“I had invited CM Deutsch to attend the first one, but I haven’t heard anything from him or his office, which is significant, and speaks about his real intentions,” Gorshkov said. “I am urging him that he has to see out of the box, and acknowledge that there are a lot of LGBTIQ people in his district, we are his neighbors, his cashiers, his barbers, his doctors, his teachers, etc. and we are still get attacked, verbally abused, beaten up, discriminated in a workplace on a daily basis. If he is not going to listen to us, we have to act and react.”
Councilman Carlos Menchaca (D–Red Hook), an openly gay city legislator and sponsor on the bill, declined to comment about his Brooklyn colleagues’ votes.
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Longtime staffer for state Sen. Marty Golden (R–Bay Ridge) and former Republican Council candidate John Quaglione, who narrowly lost to Councilman-elect Justin Brannan (D–Bay Ridge) last month, spent a large chunk of his campaign cash at his boss’s family-owned neighborhood catering hall, city records show, as first reported by Times Union.
Quaglione, who has worked for Golden for nearly two decades, cut $18,321 in checks from his campaign coffers — taxpayer-funded through the city’s matching funds program, which matches small contributions from city residents at a $6-to-$1 rate — to the Bay Ridge Manor for four different election events since May, according to city campaign records.
Golden no longer owns the venue, which he sold to his brother when he took office in the state Senate in 2002, but he remains the landlord and rakes in a management fee, according to the Times Union.
Golden has also written campaign checks to his own family-run venue, according to the Times Union, but there’s nothing illegal about it, according to the state’s campaign finance laws.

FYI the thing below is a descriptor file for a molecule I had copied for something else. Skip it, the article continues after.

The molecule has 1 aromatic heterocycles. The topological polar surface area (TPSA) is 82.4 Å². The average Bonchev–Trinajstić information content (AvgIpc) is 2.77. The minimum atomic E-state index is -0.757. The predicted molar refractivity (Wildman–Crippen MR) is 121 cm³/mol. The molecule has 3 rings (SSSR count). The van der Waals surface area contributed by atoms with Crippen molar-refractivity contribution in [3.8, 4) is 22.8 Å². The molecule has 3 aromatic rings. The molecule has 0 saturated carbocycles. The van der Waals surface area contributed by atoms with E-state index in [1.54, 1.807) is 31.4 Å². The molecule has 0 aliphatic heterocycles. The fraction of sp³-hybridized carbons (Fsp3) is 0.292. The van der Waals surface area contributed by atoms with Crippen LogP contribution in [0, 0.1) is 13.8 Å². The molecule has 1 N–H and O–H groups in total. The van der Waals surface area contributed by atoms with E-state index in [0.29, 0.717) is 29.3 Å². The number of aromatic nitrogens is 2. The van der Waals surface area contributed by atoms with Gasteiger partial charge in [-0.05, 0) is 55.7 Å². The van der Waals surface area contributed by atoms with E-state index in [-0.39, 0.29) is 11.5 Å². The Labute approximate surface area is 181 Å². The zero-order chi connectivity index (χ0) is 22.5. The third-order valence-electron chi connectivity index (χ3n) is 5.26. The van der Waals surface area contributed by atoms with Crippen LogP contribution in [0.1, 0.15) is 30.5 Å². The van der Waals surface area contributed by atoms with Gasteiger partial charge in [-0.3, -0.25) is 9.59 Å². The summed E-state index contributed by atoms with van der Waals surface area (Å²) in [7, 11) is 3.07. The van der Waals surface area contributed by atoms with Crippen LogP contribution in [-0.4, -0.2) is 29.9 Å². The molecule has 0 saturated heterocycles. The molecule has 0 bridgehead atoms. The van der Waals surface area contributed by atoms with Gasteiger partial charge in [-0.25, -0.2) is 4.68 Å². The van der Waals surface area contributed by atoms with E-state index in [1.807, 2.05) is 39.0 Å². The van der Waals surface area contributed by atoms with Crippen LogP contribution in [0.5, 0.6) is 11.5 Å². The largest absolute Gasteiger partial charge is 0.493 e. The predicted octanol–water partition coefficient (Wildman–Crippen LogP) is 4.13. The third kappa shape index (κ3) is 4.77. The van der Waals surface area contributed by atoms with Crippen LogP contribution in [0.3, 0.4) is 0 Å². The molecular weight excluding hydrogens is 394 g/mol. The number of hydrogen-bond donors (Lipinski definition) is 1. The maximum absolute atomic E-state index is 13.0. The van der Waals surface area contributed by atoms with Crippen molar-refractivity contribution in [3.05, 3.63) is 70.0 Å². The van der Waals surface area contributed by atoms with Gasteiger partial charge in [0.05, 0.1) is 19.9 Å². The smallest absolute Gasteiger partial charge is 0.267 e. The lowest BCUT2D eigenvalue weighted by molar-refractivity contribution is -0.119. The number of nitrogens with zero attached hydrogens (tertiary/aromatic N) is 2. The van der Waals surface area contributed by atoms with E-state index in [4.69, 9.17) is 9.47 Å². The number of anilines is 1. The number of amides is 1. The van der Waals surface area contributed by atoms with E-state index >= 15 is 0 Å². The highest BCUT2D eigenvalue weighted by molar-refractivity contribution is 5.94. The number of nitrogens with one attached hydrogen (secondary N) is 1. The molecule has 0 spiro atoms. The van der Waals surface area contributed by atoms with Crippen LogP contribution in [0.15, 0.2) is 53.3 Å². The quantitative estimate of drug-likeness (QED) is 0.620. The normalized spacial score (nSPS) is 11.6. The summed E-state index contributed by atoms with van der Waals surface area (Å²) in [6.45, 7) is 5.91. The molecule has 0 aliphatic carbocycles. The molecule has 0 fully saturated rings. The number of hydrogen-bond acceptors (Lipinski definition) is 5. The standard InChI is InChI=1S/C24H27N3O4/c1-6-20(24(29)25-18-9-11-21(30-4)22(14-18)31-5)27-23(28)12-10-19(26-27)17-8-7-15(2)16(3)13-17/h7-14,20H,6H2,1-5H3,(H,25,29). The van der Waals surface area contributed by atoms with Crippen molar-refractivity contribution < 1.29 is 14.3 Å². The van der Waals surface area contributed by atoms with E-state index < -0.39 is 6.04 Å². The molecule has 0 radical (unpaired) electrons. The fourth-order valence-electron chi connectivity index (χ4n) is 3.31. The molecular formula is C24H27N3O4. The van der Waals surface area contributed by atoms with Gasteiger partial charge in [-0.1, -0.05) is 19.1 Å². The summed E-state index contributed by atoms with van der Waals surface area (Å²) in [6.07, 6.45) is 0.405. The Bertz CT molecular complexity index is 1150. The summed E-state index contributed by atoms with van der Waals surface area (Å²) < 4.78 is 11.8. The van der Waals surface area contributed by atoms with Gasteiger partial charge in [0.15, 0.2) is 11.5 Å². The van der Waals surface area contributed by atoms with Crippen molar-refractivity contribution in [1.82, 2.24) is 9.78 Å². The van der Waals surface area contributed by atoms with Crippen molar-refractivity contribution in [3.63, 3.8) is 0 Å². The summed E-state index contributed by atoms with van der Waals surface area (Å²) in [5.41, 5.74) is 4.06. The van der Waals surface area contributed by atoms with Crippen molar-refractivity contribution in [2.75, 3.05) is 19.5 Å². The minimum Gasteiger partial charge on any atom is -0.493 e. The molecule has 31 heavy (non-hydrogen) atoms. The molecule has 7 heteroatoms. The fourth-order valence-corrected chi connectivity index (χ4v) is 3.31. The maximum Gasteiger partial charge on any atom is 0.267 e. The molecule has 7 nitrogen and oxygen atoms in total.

And it’s not the first time his spending has raised eyebrows — the feds investigated Golden’s use of campaign cash back in 2014 for the same reason, after he spent more than $500,000 on functions at the manor since 2002.
Golden didn’t violate any laws, but it just speaks to his disregard for ethics and apathetic attitude towards improving the state campaign system by closing loopholes, said Bay Ridge journalist Ross Barkan, who is challenging the longtime Albany legislator next year.
“Marty Golden isn’t breaking the law because the law itself is broken and Marty has no interest in changing the law, that’s really the problem,” said Barkan.
Barkan’s Democratic primary competitor, Bay Ridge Democrats member Andrew Gounardes, also had no kind words for the state senator, charging that Golden should focus his time and energy on things that actually matter to the community, like public transit.
“Marty Golden is the poster child for why people are fed up with politicians today. Elected officials should not be allowed to personally profit from taxpayer dollars — or their own campaign funds. Period. End of story,” said Gounardes. “Instead of lining his pockets with public funds, Golden should focus on fixing our crumbling subways.”
The city’s own campaign finance laws are known to be much stricter than the state’s, but a spokesman for the city’s Campaign Finance Board declined to comment on whether Quaglione broke any laws, saying the issue will be considered during the post-election audit that’s done for every campaign.
Neither Quaglione nor Golden returned requests for comment.